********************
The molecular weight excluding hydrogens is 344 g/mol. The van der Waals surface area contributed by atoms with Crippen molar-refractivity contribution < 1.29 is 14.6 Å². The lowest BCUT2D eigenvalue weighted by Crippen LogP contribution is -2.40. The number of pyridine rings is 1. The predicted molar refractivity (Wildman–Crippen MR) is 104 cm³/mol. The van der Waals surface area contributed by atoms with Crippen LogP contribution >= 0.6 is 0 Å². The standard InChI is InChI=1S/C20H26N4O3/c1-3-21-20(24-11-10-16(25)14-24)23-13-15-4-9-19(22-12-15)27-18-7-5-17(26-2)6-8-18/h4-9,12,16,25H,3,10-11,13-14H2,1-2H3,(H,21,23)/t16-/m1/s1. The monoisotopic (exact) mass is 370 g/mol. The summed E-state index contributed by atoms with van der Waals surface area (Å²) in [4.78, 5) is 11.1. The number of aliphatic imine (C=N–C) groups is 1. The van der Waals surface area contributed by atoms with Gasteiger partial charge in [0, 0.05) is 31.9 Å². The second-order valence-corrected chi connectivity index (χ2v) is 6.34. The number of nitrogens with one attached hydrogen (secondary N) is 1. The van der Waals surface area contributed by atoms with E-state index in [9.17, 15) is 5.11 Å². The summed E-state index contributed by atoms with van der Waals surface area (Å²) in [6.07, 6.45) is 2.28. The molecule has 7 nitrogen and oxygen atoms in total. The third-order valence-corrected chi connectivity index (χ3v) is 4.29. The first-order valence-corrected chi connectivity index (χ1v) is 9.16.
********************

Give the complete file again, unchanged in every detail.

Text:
The molecular weight excluding hydrogens is 344 g/mol. The van der Waals surface area contributed by atoms with Crippen molar-refractivity contribution < 1.29 is 14.6 Å². The lowest BCUT2D eigenvalue weighted by Crippen LogP contribution is -2.40. The number of pyridine rings is 1. The predicted molar refractivity (Wildman–Crippen MR) is 104 cm³/mol. The van der Waals surface area contributed by atoms with Crippen LogP contribution >= 0.6 is 0 Å². The standard InChI is InChI=1S/C20H26N4O3/c1-3-21-20(24-11-10-16(25)14-24)23-13-15-4-9-19(22-12-15)27-18-7-5-17(26-2)6-8-18/h4-9,12,16,25H,3,10-11,13-14H2,1-2H3,(H,21,23)/t16-/m1/s1. The monoisotopic (exact) mass is 370 g/mol. The summed E-state index contributed by atoms with van der Waals surface area (Å²) in [4.78, 5) is 11.1. The number of aliphatic imine (C=N–C) groups is 1. The van der Waals surface area contributed by atoms with Gasteiger partial charge in [0, 0.05) is 31.9 Å². The second-order valence-corrected chi connectivity index (χ2v) is 6.34. The number of nitrogens with one attached hydrogen (secondary N) is 1. The van der Waals surface area contributed by atoms with E-state index in [9.17, 15) is 5.11 Å². The summed E-state index contributed by atoms with van der Waals surface area (Å²) in [6.07, 6.45) is 2.28. The molecule has 7 nitrogen and oxygen atoms in total. The third-order valence-corrected chi connectivity index (χ3v) is 4.29. The first-order valence-corrected chi connectivity index (χ1v) is 9.16.